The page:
Nine years ago, Palm Sunday fell on April 1. On that Sunday, our appointed reading was the same reading we heard in church this morning.

Palm Sunday falling on April Fools’ Day, seemed to provide an obvious opening for the preacher. So, nine years ago, I began my Palm Sunday sermon saying,

Today is April Fool’s Day or All Fools’ Day. According to Wikepiedia April Fool’s Day “is a notable day celebrated in many countries…The day is marked by the commission of hoaxes and other practical jokes of varying sophistication on friends and neighbors, or sending them on fools’ errands, the aim of which is to embarrass the gullible. In some countries, April Fools’ jokes are only made before midday. It is also widely celebrated on the Internet.”

The origins of this custom are not really known.

My April Fools’ Day Palm Sunday sermon went on: 

April Fool’s Day was not a custom in Jesus’ day. However, Jesus’ followers could be forgiven for having felt as though on this day over 2,000 years ago, they were the victims of a cruel hoax. The day started out with such promise, such a sense of expectation. But by the end of the week, the journey Jesus made into Jerusalem had come to a destination quite different than his followers had anticipated.

This is the beginning of Holy Week. The journey of Holy Week begins with a parade.

Everybody wants to join the happy procession on Palm Sunday. Jesus is coming. He is the long awaited messiah, the one who Luke the Gospel writer says has done “deeds of power.” (Luke 19:37) So the crowds gather and shout, “Blessed is the king who comes in the name of the Lord! Peace in haven, and glory in the highest heaven!” (Luke 19:38)

It is such a moving scene. Finally, God is showing up and God is going to set the Hebrew people free, fulfilling the prophecies so long foretold. The aspirations and longings of God’s people are at last going to be realized. Of course everyone wants to join the celebration.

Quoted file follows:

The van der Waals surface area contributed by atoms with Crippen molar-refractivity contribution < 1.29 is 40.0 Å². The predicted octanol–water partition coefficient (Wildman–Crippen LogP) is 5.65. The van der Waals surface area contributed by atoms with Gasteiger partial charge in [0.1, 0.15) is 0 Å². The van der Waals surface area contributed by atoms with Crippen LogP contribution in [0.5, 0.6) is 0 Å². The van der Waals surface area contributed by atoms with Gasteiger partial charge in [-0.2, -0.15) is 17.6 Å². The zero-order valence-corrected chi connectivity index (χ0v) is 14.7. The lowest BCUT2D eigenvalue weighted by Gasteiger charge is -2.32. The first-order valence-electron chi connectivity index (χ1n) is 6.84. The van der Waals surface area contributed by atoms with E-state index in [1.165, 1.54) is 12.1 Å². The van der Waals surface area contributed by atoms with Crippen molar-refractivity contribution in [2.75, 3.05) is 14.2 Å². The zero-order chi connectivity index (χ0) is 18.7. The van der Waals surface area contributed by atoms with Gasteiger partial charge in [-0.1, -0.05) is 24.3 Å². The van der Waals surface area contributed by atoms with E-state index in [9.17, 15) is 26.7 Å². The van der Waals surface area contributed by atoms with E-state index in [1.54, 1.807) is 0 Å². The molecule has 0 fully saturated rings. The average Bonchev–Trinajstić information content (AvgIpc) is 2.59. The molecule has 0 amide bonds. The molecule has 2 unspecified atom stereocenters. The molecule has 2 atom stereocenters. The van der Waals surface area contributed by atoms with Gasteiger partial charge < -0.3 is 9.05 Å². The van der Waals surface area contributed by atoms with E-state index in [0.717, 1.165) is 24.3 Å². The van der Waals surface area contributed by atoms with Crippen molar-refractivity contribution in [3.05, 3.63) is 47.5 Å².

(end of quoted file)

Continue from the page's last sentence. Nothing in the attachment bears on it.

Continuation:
This is what we all want. We all want God to do great “deeds of power.” We want God to organize life to operate smoothly. We want the sun to shine all the time. We want our bank accounts to be full. We want healthy bodies that are perhaps twenty pounds lighter than they are right now. We want everyone to get along and agree with us. We want to get good marks in school, be praised at work and never have to hit any bumps in the road.

But, what happens when our expectations are not fulfilled? What happens when the crowds cry “Crucify him”? How do we respond when we feel let down and betrayed? What do we do when our bodies start to deteriorate, when there doesn’t seem to be enough money in the bank, and everybody seems to have turned against us? How do we respond when we are wronged by another and find ourselves the victims of injustice? What do we do when things just do not turn out the way we had hoped they might?

These are the questions at the heart of the spiritual life. None of us wants to hear it, but spiritual life grows most deeply in the soil of adversity. When we are struggling we have the opportunity to develop the muscles of faith. It is the uncertain parts of our journey that provide the most fruitful opportunities to find the inner stability that is the mark of God’s presence.

Holy Week is a roller coaster ride, starting with Jesus’ triumphal entry into Jerusalem, winding its way through dark days of betrayal and desertion and then being transported into the glorious celebration of the resurrection on Easter morning. This is not a trip where you get to choose the parts you like and skip the parts you are not so keen about. We grow  if we are grow only if we are willing to take the whole trip. There are no short cuts. We cannot do an end run around any part of the story.

Even at the moment of glorious celebration on Palm Sunday, in Luke’s account, Jesus looks ahead with cold realism to the reality that awaits him. Luke says, as Jesus “came near and saw the city, he wept over it, saying, ‘If you, even you had only recognized on this day the things that make for peace!’” (Luke 19:41, 42) The people of Jerusalem are going to fail to see the extraordinary opportunity that lies before them. They are going to miss “the things that make for peace” because they refuse to surrender their expectations. They are unwilling to let go of their demands about how life ought to unfold.